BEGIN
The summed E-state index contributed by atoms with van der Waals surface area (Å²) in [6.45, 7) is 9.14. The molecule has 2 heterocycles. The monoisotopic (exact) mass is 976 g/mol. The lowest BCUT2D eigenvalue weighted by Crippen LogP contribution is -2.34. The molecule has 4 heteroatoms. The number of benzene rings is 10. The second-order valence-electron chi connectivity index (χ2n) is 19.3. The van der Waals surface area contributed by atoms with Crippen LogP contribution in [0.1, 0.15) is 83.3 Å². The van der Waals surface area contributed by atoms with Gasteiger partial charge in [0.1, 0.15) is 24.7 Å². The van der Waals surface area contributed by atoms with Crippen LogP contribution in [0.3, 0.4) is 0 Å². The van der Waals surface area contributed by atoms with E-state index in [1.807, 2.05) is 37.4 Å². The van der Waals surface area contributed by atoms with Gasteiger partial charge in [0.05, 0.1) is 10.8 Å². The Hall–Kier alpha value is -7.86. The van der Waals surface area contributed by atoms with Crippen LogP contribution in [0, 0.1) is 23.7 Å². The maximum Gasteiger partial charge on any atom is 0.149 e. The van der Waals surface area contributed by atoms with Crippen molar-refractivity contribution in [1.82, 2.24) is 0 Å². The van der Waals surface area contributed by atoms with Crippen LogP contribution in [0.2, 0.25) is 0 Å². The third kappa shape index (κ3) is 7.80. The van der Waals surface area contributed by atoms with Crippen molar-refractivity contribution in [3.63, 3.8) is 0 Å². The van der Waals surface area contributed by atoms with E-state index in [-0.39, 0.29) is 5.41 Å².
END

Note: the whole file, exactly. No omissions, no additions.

The summed E-state index contributed by atoms with van der Waals surface area (Å²) in [6.45, 7) is 9.14. The molecule has 2 heterocycles. The monoisotopic (exact) mass is 976 g/mol. The lowest BCUT2D eigenvalue weighted by Crippen LogP contribution is -2.34. The molecule has 4 heteroatoms. The number of benzene rings is 10. The second-order valence-electron chi connectivity index (χ2n) is 19.3. The van der Waals surface area contributed by atoms with Crippen LogP contribution in [0.1, 0.15) is 83.3 Å². The van der Waals surface area contributed by atoms with Gasteiger partial charge in [0.1, 0.15) is 24.7 Å². The van der Waals surface area contributed by atoms with Crippen LogP contribution in [0.3, 0.4) is 0 Å². The van der Waals surface area contributed by atoms with E-state index in [1.807, 2.05) is 37.4 Å². The van der Waals surface area contributed by atoms with Gasteiger partial charge in [0.05, 0.1) is 10.8 Å². The Hall–Kier alpha value is -7.86. The van der Waals surface area contributed by atoms with Crippen LogP contribution in [0, 0.1) is 23.7 Å². The maximum Gasteiger partial charge on any atom is 0.149 e. The van der Waals surface area contributed by atoms with Crippen molar-refractivity contribution in [1.82, 2.24) is 0 Å². The van der Waals surface area contributed by atoms with Crippen LogP contribution in [0.2, 0.25) is 0 Å². The third kappa shape index (κ3) is 7.80. The van der Waals surface area contributed by atoms with Crippen molar-refractivity contribution in [3.63, 3.8) is 0 Å². The van der Waals surface area contributed by atoms with E-state index in [-0.39, 0.29) is 5.41 Å².